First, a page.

What are the power dimensions in such a partnership, and how might relational trust be developed? We talk a lot about school culture but what do we actually mean by this? For sure, it is a complex and dynamic phenomenon. Smyth et al. (2014) say that in examining school culture we need to be especially mindful of relations of power – these can sometimes work collaboratively, or they can be coercive. They advocate a focus on school culture if we are to be serious about substantive school reform. They emphasise the crucial importance of inter-relationships between people in schools. They underscore the socially constructed nature of schools; suggesting we map the “cultural geography” of the school so as to have a clearer idea of where the school has come from and where it might be headed. Sergiovani (1992) distinguishes between what he calls the lifeworld of schools – values, beliefs, interactions – and the rules of the system world. He says:

Any attempt to thoughtfully reform schools will have to address the creation of schools as authentic social spaces in which students, their parents, school professionals, and the surrounding community are deeply understood, respected, and empowered” (p. 10)

I have quite deliberately weaved together a number of theories and thinking from those in the field. That, I hope, will challenge thinking.  Ultimately, a sharing of ideas, along with challenging and open debate may lead to our collective contribution; the offering of a new conceptual framework for communal and relational leadership in, around and of our schools. Also, a new way of activism for parent, community and professional partnerships. Let’s go… Let us debate and create…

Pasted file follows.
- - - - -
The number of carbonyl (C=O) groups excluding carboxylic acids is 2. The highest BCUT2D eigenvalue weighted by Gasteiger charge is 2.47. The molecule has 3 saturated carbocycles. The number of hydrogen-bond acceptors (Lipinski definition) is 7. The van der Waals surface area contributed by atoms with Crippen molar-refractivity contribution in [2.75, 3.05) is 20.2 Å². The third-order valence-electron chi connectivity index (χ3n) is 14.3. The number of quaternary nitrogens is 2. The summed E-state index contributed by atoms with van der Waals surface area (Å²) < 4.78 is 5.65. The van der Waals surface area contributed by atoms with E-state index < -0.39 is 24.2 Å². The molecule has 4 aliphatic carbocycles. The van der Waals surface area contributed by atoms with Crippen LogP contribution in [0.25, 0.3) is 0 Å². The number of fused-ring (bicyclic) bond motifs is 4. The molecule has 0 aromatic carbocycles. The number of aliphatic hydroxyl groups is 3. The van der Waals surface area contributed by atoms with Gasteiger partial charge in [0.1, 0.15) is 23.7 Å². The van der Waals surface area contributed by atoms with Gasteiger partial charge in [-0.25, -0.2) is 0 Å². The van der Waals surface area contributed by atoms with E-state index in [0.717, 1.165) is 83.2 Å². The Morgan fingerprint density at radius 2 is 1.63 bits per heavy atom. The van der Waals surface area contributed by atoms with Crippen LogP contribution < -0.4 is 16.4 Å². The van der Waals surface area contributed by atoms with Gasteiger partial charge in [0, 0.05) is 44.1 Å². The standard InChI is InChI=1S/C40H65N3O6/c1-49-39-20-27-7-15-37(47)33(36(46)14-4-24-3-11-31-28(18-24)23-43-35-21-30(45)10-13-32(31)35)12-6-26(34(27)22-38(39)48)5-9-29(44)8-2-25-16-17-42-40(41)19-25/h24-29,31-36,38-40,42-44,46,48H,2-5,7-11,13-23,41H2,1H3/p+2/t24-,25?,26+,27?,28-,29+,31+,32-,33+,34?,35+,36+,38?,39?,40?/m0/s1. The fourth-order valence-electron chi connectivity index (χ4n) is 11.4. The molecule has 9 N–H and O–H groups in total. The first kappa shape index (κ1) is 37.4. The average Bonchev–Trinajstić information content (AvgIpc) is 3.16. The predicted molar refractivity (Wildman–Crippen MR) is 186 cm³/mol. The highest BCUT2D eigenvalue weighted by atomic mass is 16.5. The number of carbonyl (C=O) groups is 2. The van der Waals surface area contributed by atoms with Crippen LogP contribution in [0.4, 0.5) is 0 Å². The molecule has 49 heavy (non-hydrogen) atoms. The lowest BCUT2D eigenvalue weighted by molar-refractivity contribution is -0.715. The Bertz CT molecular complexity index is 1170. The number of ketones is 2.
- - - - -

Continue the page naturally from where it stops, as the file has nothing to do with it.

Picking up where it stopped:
Adams, C.M., Forsyth, P.B., & Mitchell, R.M. (2009) The formation of parent-trust: A multilevel analysis, Educational Administration Quarterly, 45(4). p.4-33.

Auerbach, S. (ed.) (2012) School Leadership for Authentic Family and Community Partnerships: Research Perspectives for Transforming Practice, New York: Routledge

Bryk, A. S. and Schneider, B. (2002) Trust in Schools: A core resource for improvement. New York: Russell Sage Foundation.

Bryk, A. S. and Schneider, B (1996) Social trust: A moral resource for school improvement. Chicago: Consortium on Chicago School Research.

Bryk, A. S., Bender Sebring, P., Allensworth, E., Luppescu, S. and Eatson, J. Q. (2010) Organising Schools for Improvement: Lessons from Chicago, Chicago: The University of Chicago Press.

Foster, W. (1986) Paradigms and Promises: New Approaches to Educational Administration: New York: Prometheus

Sergiovanni, T.J. (1994) Building Community in Schools, San Francisco: Jossey-Bass.

Smyth, J., Down, B., McInerney, P. (2014) The Socially Just School: Making Space for Youth to Speak Back, new York: Springer

Warren, M. R. and Mapp, K. L. (2011) A Match on Dry Grass: Community Organising as a Catalyst for School Reform, Oxford: OUP.

Vincent, C. (1996) Parental empowerment? Collective action and inaction in education, Oxford Review of Education, 22(4), p.4656-4682.

Wenger, E. (1998) Communities of Practice: Learning, Meaning, and Identity, Cambridge: CUP.